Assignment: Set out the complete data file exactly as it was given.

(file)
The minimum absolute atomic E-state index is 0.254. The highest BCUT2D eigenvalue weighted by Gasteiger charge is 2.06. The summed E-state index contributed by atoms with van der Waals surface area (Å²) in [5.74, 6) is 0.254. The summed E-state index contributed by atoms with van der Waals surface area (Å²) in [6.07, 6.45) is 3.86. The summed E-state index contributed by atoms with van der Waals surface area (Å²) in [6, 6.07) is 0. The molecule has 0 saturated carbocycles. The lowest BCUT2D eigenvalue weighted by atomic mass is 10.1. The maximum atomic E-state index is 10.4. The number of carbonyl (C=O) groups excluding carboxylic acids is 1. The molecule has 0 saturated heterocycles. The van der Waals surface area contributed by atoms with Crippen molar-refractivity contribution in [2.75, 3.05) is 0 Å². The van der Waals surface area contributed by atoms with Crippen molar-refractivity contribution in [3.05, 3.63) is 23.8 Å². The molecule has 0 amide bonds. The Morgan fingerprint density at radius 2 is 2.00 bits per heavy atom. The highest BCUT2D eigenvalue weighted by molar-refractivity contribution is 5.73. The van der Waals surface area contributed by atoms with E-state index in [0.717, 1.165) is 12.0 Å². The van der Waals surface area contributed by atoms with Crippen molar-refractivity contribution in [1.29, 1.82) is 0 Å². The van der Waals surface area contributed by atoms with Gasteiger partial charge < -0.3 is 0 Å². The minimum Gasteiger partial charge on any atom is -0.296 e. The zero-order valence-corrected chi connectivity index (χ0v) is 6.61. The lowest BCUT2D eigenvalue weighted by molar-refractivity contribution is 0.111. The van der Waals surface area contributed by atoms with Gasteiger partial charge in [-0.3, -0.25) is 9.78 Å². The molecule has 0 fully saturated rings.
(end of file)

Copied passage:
The minimum absolute atomic E-state index is 0.254. The highest BCUT2D eigenvalue weighted by Gasteiger charge is 2.06. The summed E-state index contributed by atoms with van der Waals surface area (Å²) in [5.74, 6) is 0.254. The summed E-state index contributed by atoms with van der Waals surface area (Å²) in [6.07, 6.45) is 3.86. The summed E-state index contributed by atoms with van der Waals surface area (Å²) in [6, 6.07) is 0. The molecule has 0 saturated carbocycles. The lowest BCUT2D eigenvalue weighted by atomic mass is 10.1. The maximum atomic E-state index is 10.4. The number of carbonyl (C=O) groups excluding carboxylic acids is 1. The molecule has 0 saturated heterocycles. The van der Waals surface area contributed by atoms with Crippen molar-refractivity contribution in [2.75, 3.05) is 0 Å². The van der Waals surface area contributed by atoms with Crippen molar-refractivity contribution in [3.05, 3.63) is 23.8 Å². The molecule has 0 amide bonds. The Morgan fingerprint density at radius 2 is 2.00 bits per heavy atom. The highest BCUT2D eigenvalue weighted by molar-refractivity contribution is 5.73. The van der Waals surface area contributed by atoms with E-state index in [0.717, 1.165) is 12.0 Å². The van der Waals surface area contributed by atoms with Crippen molar-refractivity contribution in [1.29, 1.82) is 0 Å². The van der Waals surface area contributed by atoms with Gasteiger partial charge < -0.3 is 0 Å². The minimum Gasteiger partial charge on any atom is -0.296 e. The zero-order valence-corrected chi connectivity index (χ0v) is 6.61. The lowest BCUT2D eigenvalue weighted by molar-refractivity contribution is 0.111. The van der Waals surface area contributed by atoms with Gasteiger partial charge in [-0.3, -0.25) is 9.78 Å². The molecule has 0 fully saturated rings.